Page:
This question comes after watching Episode 101 of CCENT "Introduction to Routing", but is a general IPv6 question so hopefully it was OK to put it here in the general discussion section.
I ask this not to correct what was said in the episode, but to make sure I understand this properly...
When discussing the IANA IPv6 ranges, specifically the 2000::/3, Don says "This covers anything starting with 20". But, being a /3 range, doesn't that mean this covers anything starting with 2 or 3?
First four bits in binary represent the first hexadecimal digit:
0010 = 2
If the mask is /3, only the first three binary bits are "fixed", therefore the first hexadecimal digit could also be:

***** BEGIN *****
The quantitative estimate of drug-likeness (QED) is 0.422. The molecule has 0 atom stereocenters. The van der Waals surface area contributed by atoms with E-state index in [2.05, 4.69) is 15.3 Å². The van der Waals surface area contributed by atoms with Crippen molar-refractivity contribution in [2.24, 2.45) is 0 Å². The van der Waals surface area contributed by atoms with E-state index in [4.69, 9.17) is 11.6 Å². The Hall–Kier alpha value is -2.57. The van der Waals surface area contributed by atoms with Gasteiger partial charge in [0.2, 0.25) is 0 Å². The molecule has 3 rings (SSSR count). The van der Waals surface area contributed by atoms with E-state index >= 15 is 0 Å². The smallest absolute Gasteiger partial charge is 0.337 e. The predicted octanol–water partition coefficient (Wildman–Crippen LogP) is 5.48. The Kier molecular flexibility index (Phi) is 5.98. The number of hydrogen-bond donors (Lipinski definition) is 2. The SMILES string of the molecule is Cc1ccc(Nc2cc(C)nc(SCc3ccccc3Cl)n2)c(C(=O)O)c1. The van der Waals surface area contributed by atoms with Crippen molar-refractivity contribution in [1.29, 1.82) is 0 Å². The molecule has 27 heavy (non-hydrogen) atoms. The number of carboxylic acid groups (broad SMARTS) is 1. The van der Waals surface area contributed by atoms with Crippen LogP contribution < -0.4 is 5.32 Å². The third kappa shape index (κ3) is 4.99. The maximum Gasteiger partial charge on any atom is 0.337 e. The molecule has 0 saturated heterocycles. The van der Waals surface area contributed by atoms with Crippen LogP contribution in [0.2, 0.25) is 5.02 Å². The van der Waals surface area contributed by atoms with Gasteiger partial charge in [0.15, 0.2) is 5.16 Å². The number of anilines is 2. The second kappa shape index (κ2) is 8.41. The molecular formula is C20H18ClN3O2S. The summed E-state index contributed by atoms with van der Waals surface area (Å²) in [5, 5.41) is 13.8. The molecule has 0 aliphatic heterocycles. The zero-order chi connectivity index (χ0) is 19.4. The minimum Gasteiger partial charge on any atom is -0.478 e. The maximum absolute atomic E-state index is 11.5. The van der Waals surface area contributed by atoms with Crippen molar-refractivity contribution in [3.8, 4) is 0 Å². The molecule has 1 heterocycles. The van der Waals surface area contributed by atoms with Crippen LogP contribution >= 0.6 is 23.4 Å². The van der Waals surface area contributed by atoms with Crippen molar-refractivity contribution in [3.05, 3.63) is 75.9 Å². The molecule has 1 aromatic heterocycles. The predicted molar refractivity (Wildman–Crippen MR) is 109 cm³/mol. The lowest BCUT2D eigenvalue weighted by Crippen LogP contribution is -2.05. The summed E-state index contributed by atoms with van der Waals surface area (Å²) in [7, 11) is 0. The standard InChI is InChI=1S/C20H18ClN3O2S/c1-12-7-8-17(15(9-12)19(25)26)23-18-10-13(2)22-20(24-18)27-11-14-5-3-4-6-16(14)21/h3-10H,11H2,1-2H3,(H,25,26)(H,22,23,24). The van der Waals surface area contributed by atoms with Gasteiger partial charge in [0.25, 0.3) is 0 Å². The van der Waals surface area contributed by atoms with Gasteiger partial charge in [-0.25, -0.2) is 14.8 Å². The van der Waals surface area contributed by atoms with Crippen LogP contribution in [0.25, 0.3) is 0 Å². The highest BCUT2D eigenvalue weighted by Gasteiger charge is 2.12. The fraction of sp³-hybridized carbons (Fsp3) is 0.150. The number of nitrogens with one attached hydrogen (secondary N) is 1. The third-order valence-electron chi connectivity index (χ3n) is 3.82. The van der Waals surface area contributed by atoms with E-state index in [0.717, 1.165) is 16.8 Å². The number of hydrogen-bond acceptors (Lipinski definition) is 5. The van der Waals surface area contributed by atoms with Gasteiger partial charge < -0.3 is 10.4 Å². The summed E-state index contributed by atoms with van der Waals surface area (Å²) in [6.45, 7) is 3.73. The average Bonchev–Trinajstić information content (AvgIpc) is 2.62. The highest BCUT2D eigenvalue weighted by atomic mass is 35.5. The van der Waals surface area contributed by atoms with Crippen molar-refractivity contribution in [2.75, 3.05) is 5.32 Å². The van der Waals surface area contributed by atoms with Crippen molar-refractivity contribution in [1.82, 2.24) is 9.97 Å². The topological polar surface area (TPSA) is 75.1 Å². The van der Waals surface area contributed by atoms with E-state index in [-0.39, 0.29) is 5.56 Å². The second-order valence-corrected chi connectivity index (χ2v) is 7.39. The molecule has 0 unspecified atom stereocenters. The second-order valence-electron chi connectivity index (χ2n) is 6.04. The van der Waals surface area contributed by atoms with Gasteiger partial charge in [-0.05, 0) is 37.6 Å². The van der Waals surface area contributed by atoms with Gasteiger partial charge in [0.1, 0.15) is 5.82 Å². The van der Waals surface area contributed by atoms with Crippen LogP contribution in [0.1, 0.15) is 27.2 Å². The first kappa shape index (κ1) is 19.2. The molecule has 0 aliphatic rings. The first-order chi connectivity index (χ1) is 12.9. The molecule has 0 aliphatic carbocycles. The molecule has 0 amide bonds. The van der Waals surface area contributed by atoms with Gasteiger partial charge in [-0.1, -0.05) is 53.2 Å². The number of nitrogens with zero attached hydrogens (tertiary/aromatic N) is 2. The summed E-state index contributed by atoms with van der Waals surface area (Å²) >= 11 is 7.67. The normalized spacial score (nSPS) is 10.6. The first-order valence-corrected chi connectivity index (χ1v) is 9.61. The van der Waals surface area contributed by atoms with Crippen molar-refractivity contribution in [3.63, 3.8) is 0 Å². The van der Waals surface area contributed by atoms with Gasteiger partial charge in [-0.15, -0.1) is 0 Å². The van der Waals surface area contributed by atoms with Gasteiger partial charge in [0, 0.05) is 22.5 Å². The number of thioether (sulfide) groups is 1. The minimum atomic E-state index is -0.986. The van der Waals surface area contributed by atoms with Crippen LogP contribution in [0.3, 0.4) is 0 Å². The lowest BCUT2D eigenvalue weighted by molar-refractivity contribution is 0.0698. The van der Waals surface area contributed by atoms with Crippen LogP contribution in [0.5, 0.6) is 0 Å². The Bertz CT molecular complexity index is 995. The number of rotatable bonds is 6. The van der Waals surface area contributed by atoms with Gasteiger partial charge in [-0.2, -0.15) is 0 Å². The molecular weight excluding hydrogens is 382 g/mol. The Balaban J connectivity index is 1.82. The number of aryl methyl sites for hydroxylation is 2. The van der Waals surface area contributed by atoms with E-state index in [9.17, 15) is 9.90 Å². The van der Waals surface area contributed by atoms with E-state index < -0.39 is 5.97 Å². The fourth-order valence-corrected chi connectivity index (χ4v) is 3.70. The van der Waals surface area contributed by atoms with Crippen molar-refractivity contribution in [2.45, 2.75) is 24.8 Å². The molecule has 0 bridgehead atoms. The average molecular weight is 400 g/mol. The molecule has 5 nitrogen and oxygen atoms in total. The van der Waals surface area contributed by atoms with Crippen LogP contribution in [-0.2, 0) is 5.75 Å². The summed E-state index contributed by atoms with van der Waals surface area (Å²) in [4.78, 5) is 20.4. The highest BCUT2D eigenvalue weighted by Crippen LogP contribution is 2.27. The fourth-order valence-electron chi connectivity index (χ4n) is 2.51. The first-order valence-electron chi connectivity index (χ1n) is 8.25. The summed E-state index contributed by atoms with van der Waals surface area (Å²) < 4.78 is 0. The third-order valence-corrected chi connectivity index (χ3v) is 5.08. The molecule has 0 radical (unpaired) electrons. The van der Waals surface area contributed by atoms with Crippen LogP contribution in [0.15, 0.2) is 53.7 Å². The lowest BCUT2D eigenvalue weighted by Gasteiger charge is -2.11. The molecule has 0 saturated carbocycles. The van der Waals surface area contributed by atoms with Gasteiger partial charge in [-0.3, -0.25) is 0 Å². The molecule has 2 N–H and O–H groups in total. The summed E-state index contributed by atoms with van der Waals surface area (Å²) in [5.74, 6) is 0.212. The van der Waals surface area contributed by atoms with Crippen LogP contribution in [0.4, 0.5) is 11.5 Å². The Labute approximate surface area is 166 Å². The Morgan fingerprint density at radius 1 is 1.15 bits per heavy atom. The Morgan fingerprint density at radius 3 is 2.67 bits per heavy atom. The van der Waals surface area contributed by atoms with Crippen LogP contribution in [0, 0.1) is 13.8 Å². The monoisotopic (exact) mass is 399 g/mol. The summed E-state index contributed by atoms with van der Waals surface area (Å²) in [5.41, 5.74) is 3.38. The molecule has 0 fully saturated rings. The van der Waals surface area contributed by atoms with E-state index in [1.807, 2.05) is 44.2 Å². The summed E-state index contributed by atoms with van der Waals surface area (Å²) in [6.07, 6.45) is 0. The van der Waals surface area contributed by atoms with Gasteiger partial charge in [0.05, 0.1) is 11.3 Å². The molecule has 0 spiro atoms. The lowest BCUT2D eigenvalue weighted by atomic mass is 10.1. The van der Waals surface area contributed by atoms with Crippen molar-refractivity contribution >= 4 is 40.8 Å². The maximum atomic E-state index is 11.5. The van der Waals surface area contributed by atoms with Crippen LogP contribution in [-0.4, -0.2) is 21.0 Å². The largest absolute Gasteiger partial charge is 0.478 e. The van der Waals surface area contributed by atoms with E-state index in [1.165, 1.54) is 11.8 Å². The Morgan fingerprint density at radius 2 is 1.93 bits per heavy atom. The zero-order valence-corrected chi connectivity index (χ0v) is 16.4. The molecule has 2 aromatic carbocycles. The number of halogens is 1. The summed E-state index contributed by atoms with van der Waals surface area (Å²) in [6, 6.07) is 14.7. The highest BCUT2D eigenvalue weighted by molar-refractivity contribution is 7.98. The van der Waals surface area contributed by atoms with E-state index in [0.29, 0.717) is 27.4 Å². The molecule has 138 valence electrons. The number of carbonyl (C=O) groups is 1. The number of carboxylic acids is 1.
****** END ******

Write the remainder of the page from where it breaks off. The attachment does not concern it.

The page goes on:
0011 = 3
This would also mean that only the first hexadecimal digit is restricted to 2 or 3, the remaining 31 hexadecimal digits (124 bits) could be anything 0 - F, so a network in this range could start 21, 22 ... 3e, 3f, right?
Is this correct, or am I missing something?
IPv6, reserved ranges and subnets
Thank you for pointing that out and you are absolutely correct. When I said that, I didn't mean to imply that 20 was the only thing that it could start with, but that anything with a 20 at the beginning falls within the publicly registered range. If you get a publicly registered address today it will most likely start with 20 since that is the range they are issuing from, but in the future you very well may see all the way through 3f. In hind sight, I can see how that statement was confusing and I should have worded it differently.